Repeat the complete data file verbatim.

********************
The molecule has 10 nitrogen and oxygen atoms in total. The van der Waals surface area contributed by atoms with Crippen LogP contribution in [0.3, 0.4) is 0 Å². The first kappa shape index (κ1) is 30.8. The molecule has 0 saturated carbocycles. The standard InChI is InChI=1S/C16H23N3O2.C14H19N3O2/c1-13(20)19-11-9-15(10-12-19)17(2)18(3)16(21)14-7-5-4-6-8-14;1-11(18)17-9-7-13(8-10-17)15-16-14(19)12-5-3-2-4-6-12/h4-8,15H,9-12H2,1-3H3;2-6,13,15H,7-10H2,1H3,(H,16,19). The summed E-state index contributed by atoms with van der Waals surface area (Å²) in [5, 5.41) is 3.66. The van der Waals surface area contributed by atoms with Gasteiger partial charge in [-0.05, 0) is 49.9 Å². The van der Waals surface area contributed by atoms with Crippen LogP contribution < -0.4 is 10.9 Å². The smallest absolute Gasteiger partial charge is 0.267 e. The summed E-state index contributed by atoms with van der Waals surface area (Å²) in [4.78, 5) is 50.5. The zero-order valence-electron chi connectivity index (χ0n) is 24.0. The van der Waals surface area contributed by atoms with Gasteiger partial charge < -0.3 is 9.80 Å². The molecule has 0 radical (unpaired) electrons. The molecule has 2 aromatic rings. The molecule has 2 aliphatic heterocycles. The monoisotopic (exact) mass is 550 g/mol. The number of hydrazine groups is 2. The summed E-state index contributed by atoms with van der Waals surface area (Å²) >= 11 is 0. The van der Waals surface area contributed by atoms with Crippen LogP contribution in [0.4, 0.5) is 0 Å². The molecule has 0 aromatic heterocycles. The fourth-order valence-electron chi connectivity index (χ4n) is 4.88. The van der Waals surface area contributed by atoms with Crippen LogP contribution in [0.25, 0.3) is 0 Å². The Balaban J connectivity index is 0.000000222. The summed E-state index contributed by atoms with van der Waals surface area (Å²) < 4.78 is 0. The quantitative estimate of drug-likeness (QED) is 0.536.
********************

The molecule has 10 nitrogen and oxygen atoms in total. The van der Waals surface area contributed by atoms with Crippen LogP contribution in [0.3, 0.4) is 0 Å². The first kappa shape index (κ1) is 30.8. The molecule has 0 saturated carbocycles. The standard InChI is InChI=1S/C16H23N3O2.C14H19N3O2/c1-13(20)19-11-9-15(10-12-19)17(2)18(3)16(21)14-7-5-4-6-8-14;1-11(18)17-9-7-13(8-10-17)15-16-14(19)12-5-3-2-4-6-12/h4-8,15H,9-12H2,1-3H3;2-6,13,15H,7-10H2,1H3,(H,16,19). The summed E-state index contributed by atoms with van der Waals surface area (Å²) in [5, 5.41) is 3.66. The van der Waals surface area contributed by atoms with Gasteiger partial charge in [-0.05, 0) is 49.9 Å². The van der Waals surface area contributed by atoms with Crippen LogP contribution < -0.4 is 10.9 Å². The smallest absolute Gasteiger partial charge is 0.267 e. The summed E-state index contributed by atoms with van der Waals surface area (Å²) in [4.78, 5) is 50.5. The zero-order valence-electron chi connectivity index (χ0n) is 24.0. The van der Waals surface area contributed by atoms with Gasteiger partial charge < -0.3 is 9.80 Å². The molecule has 0 radical (unpaired) electrons. The molecule has 2 aromatic rings. The molecule has 2 aliphatic heterocycles. The monoisotopic (exact) mass is 550 g/mol. The number of hydrazine groups is 2. The summed E-state index contributed by atoms with van der Waals surface area (Å²) >= 11 is 0. The van der Waals surface area contributed by atoms with Crippen LogP contribution in [0.4, 0.5) is 0 Å². The molecule has 0 aromatic heterocycles. The fourth-order valence-electron chi connectivity index (χ4n) is 4.88. The van der Waals surface area contributed by atoms with Crippen LogP contribution in [0.25, 0.3) is 0 Å². The Balaban J connectivity index is 0.000000222. The summed E-state index contributed by atoms with van der Waals surface area (Å²) < 4.78 is 0. The quantitative estimate of drug-likeness (QED) is 0.536.